2. My argument is framed by two philosophical commitments: to the basic correctness of Kant’s account of why we have obligations, and to a particular theory, derived from Aristotle, about why some things are good and some bad — that is, why there is such a thing as good and bad at all. The elements of my own view can be found in Chapter 2, where I spell out the theory of the good in question, and in Chapter 8, where I explain why I think Kant’s argument for the Formula of Humanity supports the moral claims of animals. While it is a familiar point in the animal ethics literature that you can believe animals have moral claims or rights without believing they have the same moral claims or rights as people, I also believe that the basis of our obligations to animals is not exactly the same as the basis of our obligations to other people. I reject Kant’s view that our duties to animals are “indirect,” that is, owed to ourselves rather than to the animals. But I think there is something right about his view that our moral obligations to the other animals arise from something about our relations to ourselves, while our obligations to other people arise from the relations of reciprocity in which we stand with them. There are two different though related senses of being an “end in oneself,” two different senses in which a creature can be a source of laws or claims for us. I explain all this in Chapter 8.
  3. Along the way to explaining my position, I raise questions about how human beings are different from the other animals, whether human beings are more important than the other animals, and whether we are in any sense superior to the other animals. I ask what it means to have moral standing and what sort of thing can have it, and how exactly pleasure and pain are related to things being good or bad. Although I end up agreeing with the utilitarians about which creatures have moral standing, my views on the two issues I just mentioned are very different from theirs, as I explain in Chapter 5 and Chapter 9, respectively. In the last three chapters of the book, I turn to straightforward ethical questions. I ask whether those who champion the moral claims of animals are committed to the idea that we should try to put an end to predation, as people often claim. I offer an account of how we should understand the wrong we do when a species goes extinct because of human activity. I explain what my view implies about familiar issues such as eating animals, the use of working animals and animals in the military, the use of animals in research experiments, and whether we should keep pets1.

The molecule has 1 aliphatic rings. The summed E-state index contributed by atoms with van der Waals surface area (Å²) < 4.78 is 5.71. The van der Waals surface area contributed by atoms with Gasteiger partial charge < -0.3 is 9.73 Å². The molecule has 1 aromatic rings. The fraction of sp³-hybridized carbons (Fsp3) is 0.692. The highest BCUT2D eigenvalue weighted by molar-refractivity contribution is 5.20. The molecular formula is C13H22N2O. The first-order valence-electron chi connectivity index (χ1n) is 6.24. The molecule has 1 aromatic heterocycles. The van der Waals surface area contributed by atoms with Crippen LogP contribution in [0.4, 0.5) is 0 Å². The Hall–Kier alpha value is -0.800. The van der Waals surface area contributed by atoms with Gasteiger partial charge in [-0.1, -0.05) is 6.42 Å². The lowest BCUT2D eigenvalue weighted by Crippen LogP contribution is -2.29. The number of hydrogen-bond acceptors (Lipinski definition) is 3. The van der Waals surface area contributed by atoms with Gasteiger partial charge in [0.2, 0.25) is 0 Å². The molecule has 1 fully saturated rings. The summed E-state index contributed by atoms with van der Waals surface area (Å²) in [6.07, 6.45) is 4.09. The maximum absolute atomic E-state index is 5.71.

4. It is one of the perennial problems of trying to write about philosophy that you are haunted by the idea that your reader will not really understand anything you say until after she has understood everything you say. Although the other chapters in this book of course draw on the ideas presented in Chapters 2 and 8, I have tried to write the other chapters of the book so that, as far as possible, they can be read as independent treatments of their various topics. An exception is Chapters 10 and 11, since one of the questions in Chapter 10 — whether it would be a good idea to eliminate predation if we could—cannot be answered until the question of Chapter 11 — how we are to understand what is bad about a species going extinct — is resolved.
  5. By the time you reach a certain age in philosophy, the burden of your intellectual debts is so heavy that you cannot face writing acknowledgments without a profound sense of inadequacy. What I say here will necessarily be selective, probably arbitrarily so. I first tried to write about how you could make a Kantian case for duties to animals when I was invited to give the Tanner Lecture at Michigan in 2004. … I produced a somewhat distant ancestor of the present book in a series of lectures I called “Moral Animals,” delivered as the David Ross Boyd lectures at the University of Oklahoma in 2007. The present book most immediately comes out of the Uehiro Lectures I delivered at Oxford in 2014. … Peter Godfrey-Smith helped me with the sections in which I talk about what a species is. … I will restrain my desire to personally thank all of the pets I’ve ever had, and all of the sparrows and squirrels who have dined at my feeder over the years, for sharing my life and for making me think. Instead I will settle for dedicating this book to just a few of them, the cats who have been the home companions of my adult life.




In-Page Footnotes ("Korsgaard (Christine) - Fellow Creatures: Preface")

Footnote 1:
  • Some people think that the use of the term “pet” is demeaning, and prefer to say “companion animals.” I think it is demeaning to call a person a “pet” if that is taken to imply a pampered and dependent favorite. People are not supposed to be pampered and dependent, or to benefit from favoritism. But I do not think it is demeaning to call an animal companion a “pet” if the animal is in fact a pampered and dependent favorite. There is nothing wrong with a domestic animal being pampered and dependent. However, many animal companions are not, or not just, pampered and dependent favorites, since they have work to perform in their households. Seeing-eye dogs and guard dogs are obvious examples. So I regard “companion animal” as a wider term, and use both expressions in this book.



"Korsgaard (Christine) - Are People More Important than the Other Animals?"